While it is rare for any athlete from Yale to compete in her sport’s national championship, it is rarer still that she can do so by practicing only once a week for a sport that has neither varsity status nor adequate facilities on campus.

Liz Jordan ’06 will represent Yale at the Intercollegiate Horse Show Association National Horse Show in Murfreesboro, Tenn. May 6-9. To reach the national equestrian competition, Jordan had to earn enough points in the regular season to qualify for Regionals, where she had to place in the top two to advance to Zones. At Zones on April 10 in Farmington, Penn., Jordan, who competes in the Open division, the most difficult of the five divisions, took first place both on the flat and over fences to advance to Nationals.

Jordan belongs to the Yale Equestrian Team, a club that competes in a region consisting of 11 schools in Connecticut and Long Island. Its members travel to a private barn in Bethany, Conn., about once a week where they practice under the tutelage of Margot Sanger-Katz ’02. Riders compete individually and as a team, and this year Yale qualified eight individuals for Regionals, but only Jordan advanced to Nationals.

“She’s so professional and so skilled, that even having very few practices, some bad luck and a lot of other things on her mind, she’s just unbeatable,” captain Philippa Pavia ’05 said.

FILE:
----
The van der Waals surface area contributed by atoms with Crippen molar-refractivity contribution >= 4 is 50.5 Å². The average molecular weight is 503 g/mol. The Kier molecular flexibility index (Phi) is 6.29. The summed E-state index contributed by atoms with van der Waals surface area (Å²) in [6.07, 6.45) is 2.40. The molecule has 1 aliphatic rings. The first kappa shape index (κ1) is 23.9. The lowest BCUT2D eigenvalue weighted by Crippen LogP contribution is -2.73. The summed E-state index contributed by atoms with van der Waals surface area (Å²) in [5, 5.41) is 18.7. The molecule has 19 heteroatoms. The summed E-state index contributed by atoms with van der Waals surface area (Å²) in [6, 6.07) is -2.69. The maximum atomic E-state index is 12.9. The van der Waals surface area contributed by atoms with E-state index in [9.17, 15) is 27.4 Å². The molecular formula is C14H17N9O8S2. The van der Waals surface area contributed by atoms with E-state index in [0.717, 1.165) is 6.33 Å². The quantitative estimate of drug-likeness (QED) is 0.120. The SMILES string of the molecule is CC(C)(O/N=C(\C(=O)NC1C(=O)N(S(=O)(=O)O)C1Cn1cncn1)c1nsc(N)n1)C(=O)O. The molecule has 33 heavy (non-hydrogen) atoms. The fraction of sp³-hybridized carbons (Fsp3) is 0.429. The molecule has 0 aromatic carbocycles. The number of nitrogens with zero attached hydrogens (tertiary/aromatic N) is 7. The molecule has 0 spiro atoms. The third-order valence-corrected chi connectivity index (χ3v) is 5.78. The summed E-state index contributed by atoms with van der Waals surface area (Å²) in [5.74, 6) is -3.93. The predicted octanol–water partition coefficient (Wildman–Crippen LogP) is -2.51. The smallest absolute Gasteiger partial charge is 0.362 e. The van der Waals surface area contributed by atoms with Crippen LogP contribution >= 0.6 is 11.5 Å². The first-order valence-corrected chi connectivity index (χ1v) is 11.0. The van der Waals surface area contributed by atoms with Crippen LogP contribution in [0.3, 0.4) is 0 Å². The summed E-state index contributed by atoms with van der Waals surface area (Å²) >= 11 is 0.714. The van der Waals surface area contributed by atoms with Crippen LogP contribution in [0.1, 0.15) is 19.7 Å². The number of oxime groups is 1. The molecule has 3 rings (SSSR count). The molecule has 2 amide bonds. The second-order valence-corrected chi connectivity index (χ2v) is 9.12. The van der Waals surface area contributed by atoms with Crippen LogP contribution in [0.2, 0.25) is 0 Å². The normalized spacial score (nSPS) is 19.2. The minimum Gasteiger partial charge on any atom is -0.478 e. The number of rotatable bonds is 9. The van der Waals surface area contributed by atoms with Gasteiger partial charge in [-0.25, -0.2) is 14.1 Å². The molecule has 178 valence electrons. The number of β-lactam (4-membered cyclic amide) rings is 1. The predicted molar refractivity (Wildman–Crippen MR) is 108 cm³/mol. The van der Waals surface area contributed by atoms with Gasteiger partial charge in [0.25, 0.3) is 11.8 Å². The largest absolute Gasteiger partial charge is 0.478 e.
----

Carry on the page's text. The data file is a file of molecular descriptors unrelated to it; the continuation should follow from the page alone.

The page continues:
In the Open division of collegiate equestrians, riders compete in both a flats and a jumps class. In the flats competition, judges instruct the rider to perform a number of tasks that primarily demonstrate horse control. In the jumps, riders must clear a series of three-foot high fences. In each class, competitors must ride a randomly selected horse.

“If you get a crappy one you’re out of luck,” Jordan said. “It’s a lot of luck of the draw. I think the best rider in our region didn’t qualify.”

Pavia said Jordan has also had her share of ups and downs, but that her skill has shone through, whether on a good or bad horse.

“Even when she has to ride horses who would be better off giving five-year-olds pony rides at the state fair or horses who are so crazy they need tranquilizers, [Jordan] seems to take it in stride,” Pavia said. “Where she really excels is in making even a ‘bad pick’ look easy. Her riding is exceptionally smooth and seemingly effortless, even when you know she must be working pretty hard.”

According to Pavia and Sanger-Katz, Jordan is a gifted and gentle rider who combines physical and mental toughness.

“Riding is a skill that requires a lot of physical maintenance,” Pavia said. “Since so many changes you make on a jump course have to be split-second decisions, you don’t have time to think, and muscle memory is really important.”

As evidence of Jordan’s mental strength, Sanger-Katz pointed to this month’s Zones where Jordan and three other riders were vying to go to Nationals.

The judges gave all four the same instructions, and Jordan, who was to go third, watched as the first two riders did the wrong sequence of jumps. Jordan, worried that she had misunderstood the instructions, nevertheless did the sequence she thought was right. The only one to perform the correct sequence in its entirety, Jordan easily won.

“She always keeps her head under pressure,” Sanger-Katz said. “She’s a good thinker in the saddle.”

Jordan hopes to use her experience and talent to perform well at the national show against the best riders in the country, most if not all of whom have better facilities and more practice time.

“I hope I win,” she said. “You get a free saddle.”

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